I should also beg the prayers of readers for myself. I am to go for spiritual direction tomorrow, of which I am in great need. Please pray also for the poor priest who must help me.

    Affectionate greetings in Christ to all.

  23. Poor Father is, indeed, in a time warp.
    He, unfortunately, is a typical example of the “brainwashing” that has taken place since the 1960’s…the “tired” and “depressed” nature of his comments only confirm that this “experiment” has not worked; at all.
    We will continue to see the criticism of Pope Benedict, the magisterium, the Sacred Tradition and yet, the resurgence (thanks be to God!) of authentic Catholic life amongst the young and those who are converting from Protestantism and even atheism.
    It’s unfortunate and sad; annoying, at times, to hear this continuous litany of gripes (so typical and banal).
    Father needs our prayers.
    But it is also important and crucial that these “tired” criticisms against authentic Catholicism be confronted, in charity.

  24. ttucker says:

    He certainly hits most of the bases, except I didn’t hear him come out in favor of gay marriage.
    It is tempting to just let those of his generation, with their heterodox beliefs, die off and be replaced, but how many souls has he injured and how many does he continue to injure with his un-Catholic teaching? Just imagine what RCIA is like at his church, and youth formation.
    It is ironic that he complians about the Curia being so old and he’s the same age they are!

  25. William Tighe says:

    On deacons and deaconesses, SimonDodd, why don’t you get and read a copy of Aime-Georges Martimort’s *Deaconesses: an Historical Study?* The book was published in French in 1982, and in English by Ignatius Press in 1986 and reprinted by them in 1996. Martimort was one of the foremost French Patristic and liturgical scholars of the 20th Centuty. The book is still available from Ignatius Press at $19.95, and at cheaper prices through such outfits as Abebooks.com and Amazon.com:



    I will paste in below a summary of Martimort’s arguments that I recently sent to several friends. Martimort’s basic conclusions are (1) that “deaconnesses” (where there were “deaconesses” in the Early Church, which was far from everywhere) were not “female deacons” and thus no part of “Holy Orders” or “the clergy” and (2) that it would be both unnecessary and dangerous to revive “deaconesses” today in the Catholic Church. Here is my summary:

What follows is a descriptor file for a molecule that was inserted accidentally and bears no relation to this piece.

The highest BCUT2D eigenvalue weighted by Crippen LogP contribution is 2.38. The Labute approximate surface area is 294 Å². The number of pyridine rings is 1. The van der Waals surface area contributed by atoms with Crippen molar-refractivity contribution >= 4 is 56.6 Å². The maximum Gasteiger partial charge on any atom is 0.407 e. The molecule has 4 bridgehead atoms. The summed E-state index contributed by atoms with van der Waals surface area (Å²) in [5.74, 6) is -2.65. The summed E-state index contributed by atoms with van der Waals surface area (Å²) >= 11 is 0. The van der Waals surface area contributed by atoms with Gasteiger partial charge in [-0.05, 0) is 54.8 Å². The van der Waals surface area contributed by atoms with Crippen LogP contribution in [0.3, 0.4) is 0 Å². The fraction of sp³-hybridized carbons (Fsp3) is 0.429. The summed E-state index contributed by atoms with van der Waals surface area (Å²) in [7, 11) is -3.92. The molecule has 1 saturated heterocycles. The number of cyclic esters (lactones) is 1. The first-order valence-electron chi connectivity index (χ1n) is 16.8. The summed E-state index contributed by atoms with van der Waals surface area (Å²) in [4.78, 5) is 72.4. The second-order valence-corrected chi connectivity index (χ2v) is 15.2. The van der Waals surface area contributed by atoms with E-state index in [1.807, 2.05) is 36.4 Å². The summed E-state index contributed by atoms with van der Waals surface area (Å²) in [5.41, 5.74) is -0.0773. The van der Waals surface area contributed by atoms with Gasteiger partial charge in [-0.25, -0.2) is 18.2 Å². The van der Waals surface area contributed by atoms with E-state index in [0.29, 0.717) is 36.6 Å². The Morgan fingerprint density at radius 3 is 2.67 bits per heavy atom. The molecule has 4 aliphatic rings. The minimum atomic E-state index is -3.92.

Now, concerning deacons/female deacons/deaconesses I wish that I could find a good scholarly review of Martimort’s *Deaconesses* (French 1982, Eng. trans. 1986), which I think is probably the best book on the subject I have read — but most I have seen are either (on occasion) uncritically adulatory or (more often, e.g., Kyriake Kydonis Fitzgerald’s essay in favor of “the female diaconate” in the second [1999] edition of *Women and the Priesthood* ed. Thomas Hopko) airily dismissive. (The book mentioned here is a collection of Eastern Orthodox essays on women’s ordination to the priesthood, all of which oppose it, although Mrs. Fitzgerald argues strongly in favor of their ordination to the diaconate.)

    Martimort argues that deaconesses are an innovation of the latter part (?half) of the Second Century in Mesopotamia, and later spread to the Antioch-Constantinople region, where, however, they had different functions.

    In Mesopotamia, on both sides of the Roman/Persian frontier, deaconesses assisted in the baptism of women, entered secluded “women’s areas” for purposes of catechetical instruction and, perhaps, carrying the Eucharist, and later they administered the Eucharist from the reserved sacrament in women’s religious communities when a priest was not available to celebrate it or a deacon to administer it. In the Antioch-Const. region they tended to be wealthy women who did not wish to marry or wealthy widows who did not wish to remarry, who founded religious communities, or who headed influential nunneries, as their hegumenai. They did not generally assist with baptism etc., although they could administer the presanctified gifts within their communities in the absence of a deacon or a priest. M. further shows that in the East Syrian tradition the liturgy for making a deaconess is totally dissimilar from that for ordaining a deacon, and it is clear from it that a deaconess is not considered to be (to use an anachronistic term) in Holy Orders — and while, by contrast, in the Byz. Rite the rites are largely parallel to one another, M. insists that there are subtle differences enough to warrant his conclusion that even there “deaconesses” are not “female deacons.”

    He further supports his general argument by proving that there were no deaconesses
    anywhere in the Western (Latin) world before the late 4th Century (Gaul, later Spain) and that the Church of Rome has never, ever, had deaconesses, and North Africa never did, either. Further chapters examine Armenia, Egypt and Ethiopia, showing (he claims) that in all these cases there were no deaconesses before 400 or 500 (I forget which date he gives).